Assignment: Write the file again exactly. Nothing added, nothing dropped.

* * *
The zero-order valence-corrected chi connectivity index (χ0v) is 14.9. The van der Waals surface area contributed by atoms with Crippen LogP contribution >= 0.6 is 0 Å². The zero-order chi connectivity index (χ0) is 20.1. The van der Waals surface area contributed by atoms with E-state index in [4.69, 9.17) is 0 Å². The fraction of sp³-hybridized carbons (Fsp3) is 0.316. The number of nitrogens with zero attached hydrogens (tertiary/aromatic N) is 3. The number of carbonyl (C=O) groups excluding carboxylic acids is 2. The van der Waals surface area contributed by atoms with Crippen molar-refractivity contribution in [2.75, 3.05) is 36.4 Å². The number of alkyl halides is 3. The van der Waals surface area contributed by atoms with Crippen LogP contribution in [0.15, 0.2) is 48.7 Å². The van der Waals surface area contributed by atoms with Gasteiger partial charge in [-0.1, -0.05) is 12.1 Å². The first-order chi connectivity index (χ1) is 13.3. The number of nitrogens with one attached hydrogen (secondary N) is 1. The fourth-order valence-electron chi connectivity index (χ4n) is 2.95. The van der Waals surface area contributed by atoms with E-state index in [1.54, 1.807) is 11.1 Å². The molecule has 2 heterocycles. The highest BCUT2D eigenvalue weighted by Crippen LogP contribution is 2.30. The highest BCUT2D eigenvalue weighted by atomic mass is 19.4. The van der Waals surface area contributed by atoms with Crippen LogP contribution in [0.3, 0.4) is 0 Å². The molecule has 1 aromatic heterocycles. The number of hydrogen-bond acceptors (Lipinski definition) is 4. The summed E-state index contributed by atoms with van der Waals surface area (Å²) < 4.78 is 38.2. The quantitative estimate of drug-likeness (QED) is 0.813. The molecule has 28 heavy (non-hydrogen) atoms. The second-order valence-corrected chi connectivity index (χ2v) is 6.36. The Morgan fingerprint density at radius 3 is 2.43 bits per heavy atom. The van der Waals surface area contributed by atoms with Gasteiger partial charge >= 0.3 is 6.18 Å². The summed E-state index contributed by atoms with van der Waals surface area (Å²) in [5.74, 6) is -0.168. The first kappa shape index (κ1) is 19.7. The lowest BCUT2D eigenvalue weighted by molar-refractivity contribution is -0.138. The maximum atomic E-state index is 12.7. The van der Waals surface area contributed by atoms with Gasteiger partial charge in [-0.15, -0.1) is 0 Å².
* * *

The zero-order valence-corrected chi connectivity index (χ0v) is 14.9. The van der Waals surface area contributed by atoms with Crippen LogP contribution >= 0.6 is 0 Å². The zero-order chi connectivity index (χ0) is 20.1. The van der Waals surface area contributed by atoms with E-state index in [4.69, 9.17) is 0 Å². The fraction of sp³-hybridized carbons (Fsp3) is 0.316. The number of nitrogens with zero attached hydrogens (tertiary/aromatic N) is 3. The number of carbonyl (C=O) groups excluding carboxylic acids is 2. The van der Waals surface area contributed by atoms with Crippen molar-refractivity contribution in [2.75, 3.05) is 36.4 Å². The number of alkyl halides is 3. The van der Waals surface area contributed by atoms with Crippen LogP contribution in [0.15, 0.2) is 48.7 Å². The van der Waals surface area contributed by atoms with Gasteiger partial charge in [-0.1, -0.05) is 12.1 Å². The first-order chi connectivity index (χ1) is 13.3. The number of nitrogens with one attached hydrogen (secondary N) is 1. The fourth-order valence-electron chi connectivity index (χ4n) is 2.95. The van der Waals surface area contributed by atoms with E-state index in [1.54, 1.807) is 11.1 Å². The molecule has 2 heterocycles. The highest BCUT2D eigenvalue weighted by Crippen LogP contribution is 2.30. The highest BCUT2D eigenvalue weighted by atomic mass is 19.4. The van der Waals surface area contributed by atoms with Crippen LogP contribution in [0.3, 0.4) is 0 Å². The molecule has 1 aromatic heterocycles. The number of hydrogen-bond acceptors (Lipinski definition) is 4. The summed E-state index contributed by atoms with van der Waals surface area (Å²) < 4.78 is 38.2. The quantitative estimate of drug-likeness (QED) is 0.813. The molecule has 28 heavy (non-hydrogen) atoms. The second-order valence-corrected chi connectivity index (χ2v) is 6.36. The Morgan fingerprint density at radius 3 is 2.43 bits per heavy atom. The van der Waals surface area contributed by atoms with Gasteiger partial charge >= 0.3 is 6.18 Å². The summed E-state index contributed by atoms with van der Waals surface area (Å²) in [5.74, 6) is -0.168. The first kappa shape index (κ1) is 19.7. The lowest BCUT2D eigenvalue weighted by molar-refractivity contribution is -0.138. The maximum atomic E-state index is 12.7. The van der Waals surface area contributed by atoms with Gasteiger partial charge in [-0.15, -0.1) is 0 Å².